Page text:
MAIDUGURI, NIGERIA —
After a three-week training course, 22-year-old Bashir mans a check-point, searching cars for weapons one-by-one in Maiduguri, Nigeria, Dec. 1, 2013. (Heather Murdock for VOA)
The Nigerian Army, Air Force and police have been working together as a “Joint Task Force” to fight Islamist militant sect Boko Haram for several years. However, civilian vigilante groups, known collectively as “The Civilian JTF,” say the military alone cannot defeat Boko Haram. In the wake of a massive attack that hit military bases on December 2 in northeast Nigeria, civilians are playing an increasing role in fighting the sect, even at their own peril.
Vigilante groups are not generally considered a danger to society in northern Nigeria. Often, they are considered heroes. A local "Civilian JTF" leader in Borno State, Aba Abji Kall, said that the groups were formed after years of suffering at the hands of Boko Haram militants and years of unsuccessful government attempts to stop the violence.
“Our state has been paralyzed, economic, financially. We lost humans, a lot of our brothers and sisters,” said Kall.
By fighting back, the Civilian JTF has also made themselves Boko Haram’s enemies.
At a hospital in Maiduguri, the original home of the insurgency, a Civilian JTF member named Sani says his group recently attacked a Boko Haram hideout on an island by boat. He says he saw seven men killed, while others report as many as 36 deaths in the firefight.
Borno State Justice Commissioner Kaka Shehu Lawan said that Civilian JTF members are not just in danger when they initiate an attack.
“The Boko Haram insurgents felt the Civilian JTF are their enemy because they arrested hundreds of their members and handed them over to security forces. So as a vengeance, they engage in activities of killing these youth,” said Lawan.
Civilians have been defending their homes from insurgents in Nigeria for years, but more recently they have become known as the "Civilian JTF," Maiduguri, Dec. 1, 2013. (Heather Murdock for VOA)
In private, some vigilantes say when the military swept into the region after emergency rule was declared in May, they felt they had to join civilian security groups so soldiers would not mistake them for Boko Haram.
For some, the Nigerian military can be just as feared as the terrorist group they are fighting.
Rights organizations have accused Nigerian security forces of shooting hundreds of suspects and holding many more without charges in dangerous and inhumane conditions.
Already on the government’s side, some members of the Civilian JTF are now more formally joining forces with the military and police. Nigerian security forces in Borno State have already trained nearly 1,800 young men and two women.
Officials say they hope to put 25,000 more people through the three-week program that ends with a ceremony, a pale blue uniform, and a stipend of about $100 a month.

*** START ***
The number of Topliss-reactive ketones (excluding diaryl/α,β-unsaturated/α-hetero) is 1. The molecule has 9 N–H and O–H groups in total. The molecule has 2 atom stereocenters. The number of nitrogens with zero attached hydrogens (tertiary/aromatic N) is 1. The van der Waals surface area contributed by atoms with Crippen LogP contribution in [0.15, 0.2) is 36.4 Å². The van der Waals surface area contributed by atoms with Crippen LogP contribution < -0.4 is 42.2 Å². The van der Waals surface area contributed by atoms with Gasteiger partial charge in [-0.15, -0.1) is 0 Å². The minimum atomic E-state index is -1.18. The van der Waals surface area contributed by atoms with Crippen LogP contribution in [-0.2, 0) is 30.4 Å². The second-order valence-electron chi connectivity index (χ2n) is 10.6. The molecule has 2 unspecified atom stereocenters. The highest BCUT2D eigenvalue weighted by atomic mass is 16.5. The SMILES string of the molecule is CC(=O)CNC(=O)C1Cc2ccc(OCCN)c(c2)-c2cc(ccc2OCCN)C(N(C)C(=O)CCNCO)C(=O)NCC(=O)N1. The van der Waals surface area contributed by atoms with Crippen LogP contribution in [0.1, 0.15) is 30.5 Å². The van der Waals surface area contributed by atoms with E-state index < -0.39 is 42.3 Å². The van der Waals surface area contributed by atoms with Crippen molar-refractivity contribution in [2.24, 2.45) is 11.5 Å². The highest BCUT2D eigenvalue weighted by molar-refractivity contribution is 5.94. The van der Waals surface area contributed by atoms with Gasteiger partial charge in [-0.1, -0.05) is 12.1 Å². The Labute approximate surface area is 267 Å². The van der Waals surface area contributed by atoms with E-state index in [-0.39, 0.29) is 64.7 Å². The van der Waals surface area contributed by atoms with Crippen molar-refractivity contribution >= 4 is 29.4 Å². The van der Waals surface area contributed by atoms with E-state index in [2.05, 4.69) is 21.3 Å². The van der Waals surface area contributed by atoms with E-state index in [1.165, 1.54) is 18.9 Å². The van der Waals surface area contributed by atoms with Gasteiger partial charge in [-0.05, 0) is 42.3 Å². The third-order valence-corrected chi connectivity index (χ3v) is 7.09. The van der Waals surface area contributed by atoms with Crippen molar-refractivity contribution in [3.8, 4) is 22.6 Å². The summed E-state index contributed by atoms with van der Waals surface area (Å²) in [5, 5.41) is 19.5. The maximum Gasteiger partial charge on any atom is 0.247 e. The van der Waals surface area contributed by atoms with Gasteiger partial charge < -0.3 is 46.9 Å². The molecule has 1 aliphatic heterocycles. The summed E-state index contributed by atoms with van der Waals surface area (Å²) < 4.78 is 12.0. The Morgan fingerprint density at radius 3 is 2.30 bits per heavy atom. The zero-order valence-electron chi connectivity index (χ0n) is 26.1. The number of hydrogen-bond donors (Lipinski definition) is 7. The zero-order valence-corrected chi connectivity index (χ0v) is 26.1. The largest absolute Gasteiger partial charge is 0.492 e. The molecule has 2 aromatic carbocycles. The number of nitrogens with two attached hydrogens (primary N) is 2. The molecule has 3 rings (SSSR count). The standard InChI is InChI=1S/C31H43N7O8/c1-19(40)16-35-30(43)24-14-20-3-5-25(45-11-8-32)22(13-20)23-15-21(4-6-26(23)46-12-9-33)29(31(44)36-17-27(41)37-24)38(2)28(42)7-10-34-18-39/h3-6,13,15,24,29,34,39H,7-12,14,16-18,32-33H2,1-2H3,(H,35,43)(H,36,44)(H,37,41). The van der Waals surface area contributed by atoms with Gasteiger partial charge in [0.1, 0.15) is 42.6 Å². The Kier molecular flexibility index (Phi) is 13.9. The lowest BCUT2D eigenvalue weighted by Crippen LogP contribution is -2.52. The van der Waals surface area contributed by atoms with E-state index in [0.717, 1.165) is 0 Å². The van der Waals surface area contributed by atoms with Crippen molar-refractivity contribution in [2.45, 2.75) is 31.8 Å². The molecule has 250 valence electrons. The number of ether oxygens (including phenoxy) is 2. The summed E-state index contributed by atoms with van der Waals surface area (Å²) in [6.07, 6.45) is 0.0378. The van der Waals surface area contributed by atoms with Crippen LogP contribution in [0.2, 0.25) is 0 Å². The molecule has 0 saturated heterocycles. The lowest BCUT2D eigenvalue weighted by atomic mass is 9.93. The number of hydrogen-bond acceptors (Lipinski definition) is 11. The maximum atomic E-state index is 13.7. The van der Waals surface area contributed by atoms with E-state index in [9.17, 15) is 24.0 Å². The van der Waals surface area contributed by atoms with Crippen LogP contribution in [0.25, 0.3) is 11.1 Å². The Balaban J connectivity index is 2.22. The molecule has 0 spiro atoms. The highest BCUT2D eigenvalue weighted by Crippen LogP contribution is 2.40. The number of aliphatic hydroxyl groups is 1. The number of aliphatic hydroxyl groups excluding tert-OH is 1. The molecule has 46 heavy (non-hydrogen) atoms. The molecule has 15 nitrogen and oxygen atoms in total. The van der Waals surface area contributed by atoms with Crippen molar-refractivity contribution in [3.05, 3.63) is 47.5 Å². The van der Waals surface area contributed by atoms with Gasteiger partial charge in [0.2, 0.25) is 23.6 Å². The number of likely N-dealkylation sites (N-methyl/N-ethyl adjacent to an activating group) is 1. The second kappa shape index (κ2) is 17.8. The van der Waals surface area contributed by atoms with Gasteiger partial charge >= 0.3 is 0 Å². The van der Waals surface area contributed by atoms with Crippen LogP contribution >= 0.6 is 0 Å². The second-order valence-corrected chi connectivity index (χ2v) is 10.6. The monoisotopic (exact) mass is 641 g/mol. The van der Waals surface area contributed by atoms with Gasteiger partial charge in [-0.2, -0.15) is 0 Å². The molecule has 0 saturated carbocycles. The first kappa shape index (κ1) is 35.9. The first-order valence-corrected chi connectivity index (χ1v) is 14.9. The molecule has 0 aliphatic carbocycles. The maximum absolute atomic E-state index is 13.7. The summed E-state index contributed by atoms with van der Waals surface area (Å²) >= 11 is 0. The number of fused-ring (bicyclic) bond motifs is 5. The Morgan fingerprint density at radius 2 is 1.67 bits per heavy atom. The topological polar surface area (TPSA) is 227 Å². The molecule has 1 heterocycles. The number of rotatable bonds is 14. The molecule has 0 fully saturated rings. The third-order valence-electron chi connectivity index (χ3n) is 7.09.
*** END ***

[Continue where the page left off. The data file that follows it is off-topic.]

Some Maiduguri residents say if Nigeria wins the fight against Boko Haram, the government should be prepared to continue to support the Civilian JTF or they will have another militant group to contend with.
Shehu Aba, a resident and former soldier, points out that while helpful today, if the government is not careful the Civilian JTF may well turn out to be a double-edged sword.
“They may turn to other things. Because whoever you train… [If] you do not take good care of him, later it is going to be a problem,” said Aba.
Despite all the official and unofficial security, the situation in northeast Nigeria remains dire. The coordinated attacks on December 2 against the Air Force and other military targets in Maiduguri shows the city’s continued vulnerability, even after six months of relative peace under a state of emergency.
The assailants also destroyed a police station, an Army base, and bombed out dozens of vehicles and oil trucks.
However, Army Spokesperson Colonel Muhammed Dole claims that in the past six months, local cooperation has helped the military identify Boko Haram members and thwart other attacks.
“Civilians are now in total cooperation with us. They give us credible information with which we plan our operations. We move along with them. Anywhere they see the movement of these insurgents, they inform us,” said Dole.
After the Air Force attack, the city of Maiduguri was locked down with a 24-hour curfew, relaxed only during daylight hours in the following days. Locals say they fear the return of near-daily Boko Haram violence and threats from extremists. The Civilian JTF remain on the streets, more often armed with sticks, machetes or the occasional bow and arrow, than in the days before.
While some worry that civilian security groups roaming the streets, armed or unarmed, could lead to further chaos, the military says that in the fight against Boko Haram, they need all the help they can get.
Anne Look contributed to this report.